Markus DirrA well-made, printed fold-out map of exhibition halls can by all means be superior to an app.Markus Dirr
Messe München is in the process of building two new exhibition halls. Doesn't that contradict an expansion of the digital line of business?
Markus Dirr: Not at all. The CDO is by no means positioned against our core business, but rather supplements it. Generally, the distinction of offline/online is increasingly becoming unnecessary. If a new exhibition hall solves the problem of a customer bottleneck better than something digital, let's do it. Another example: A well-made, printed fold-out map of exhibition halls can by all means be superior to an app.
You have begun the Digital Spa presentation series for your colleagues. Conversely, is there something you need to learn from them?
Markus Dirr: Yes of course, actually a whole lot. My team and I learn something new every day and we have great respect for the work of our colleagues. For our joint success, I have to make my issues compatible with the processes and operations of my colleagues.
Starts-ups are far from being alone anymore, because the established companies are burning off the fat and climbing into the ring.Markus Dirr
Isn't the switch to a trade fair company a step into the past for you as a digital expert?
Markus Dirr: Among the people I worked with in the industry, the move to an "offline company without a clear digital business model" was clearly perceived as a step backwards.
What was your response to them?
Markus Dirr: If they carry out the assessment on the basis of team size or budget, viewed objectively, it is a step backward. However, I based my decision on other criteria: The freedom to shape things, a greenfield and, especially, unrealized potential. As I see it, we are in the process of starting a new digital calendar. I call it “The party is over—corporate hits back.” The starts-ups are far from being alone anymore, because the established companies are burning off the fat and climbing into the ring.
The CDO’s role can always be likened to a kamikaze mission.Markus Dirr
That sounds pretty enthusiastic.
Markus Dirr: That's the way it's supposed to be, too. A simple example: If we want to arrange an appointment with a potential customer, we can be sure we will get it. That is much more difficult for a start-up to do. Nonetheless, we shouldn't deceive ourselves—the digital past of established companies was often fraught by disappointments and deep wounds.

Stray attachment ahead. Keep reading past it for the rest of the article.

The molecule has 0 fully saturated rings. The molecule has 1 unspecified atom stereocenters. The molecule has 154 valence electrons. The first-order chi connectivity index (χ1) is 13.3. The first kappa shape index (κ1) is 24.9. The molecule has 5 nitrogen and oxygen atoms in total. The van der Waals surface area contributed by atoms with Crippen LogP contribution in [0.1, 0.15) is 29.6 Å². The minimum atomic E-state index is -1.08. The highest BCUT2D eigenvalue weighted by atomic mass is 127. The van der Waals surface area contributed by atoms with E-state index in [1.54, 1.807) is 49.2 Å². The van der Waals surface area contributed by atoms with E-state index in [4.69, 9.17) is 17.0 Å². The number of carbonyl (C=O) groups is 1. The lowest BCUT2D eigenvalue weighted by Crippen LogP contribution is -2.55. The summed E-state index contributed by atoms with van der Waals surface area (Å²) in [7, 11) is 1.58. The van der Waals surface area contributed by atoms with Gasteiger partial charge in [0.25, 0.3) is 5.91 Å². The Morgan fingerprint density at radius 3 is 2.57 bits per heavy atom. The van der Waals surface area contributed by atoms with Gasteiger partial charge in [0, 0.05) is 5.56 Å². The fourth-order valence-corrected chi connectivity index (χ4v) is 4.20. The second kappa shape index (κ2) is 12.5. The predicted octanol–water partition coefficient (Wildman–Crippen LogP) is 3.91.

How do you as the CDO intend to heal those wounds?
Markus Dirr: The CDO’s role can always be likened to a kamikaze mission. If you don’t reach the targets, you will be ridiculed by yesterday’s losers and scorned by tomorrow’s big heads. What’s ludicrous is that in the event that the Digital division reaches its targets, the challenge for the trade fair will be even greater, the potential pressure to change even stronger and, with it, the potential counter-reaction of the organization as well. The more successful we are, the more we will be getting rid of ourselves. Because, in the end, we are not building a shadow organization here. Instead, we have the good fortune of going on a joint hike with colleagues in good weather. Seeing that we are experienced hikers when it comes to digitization, we don’t mind taking weight out of our colleagues’ backpacks and putting it into our bags.
Markus Dirr studied philosophy and obtained a doctor’s degree in sociology with a thesis on digital products and services. He specializes in the growth of digital business in medium-sized enterprises and corporations. In addition to diverse consulting projects at leading companies. As CMO from 2015 to 2016, he headed the marketing department of reBuy—a digital marketplace with end customer sales of around 90 million euros. He has been CDO of the leading trade fair company, Messe München, since January 2017 and is building up their international digital business.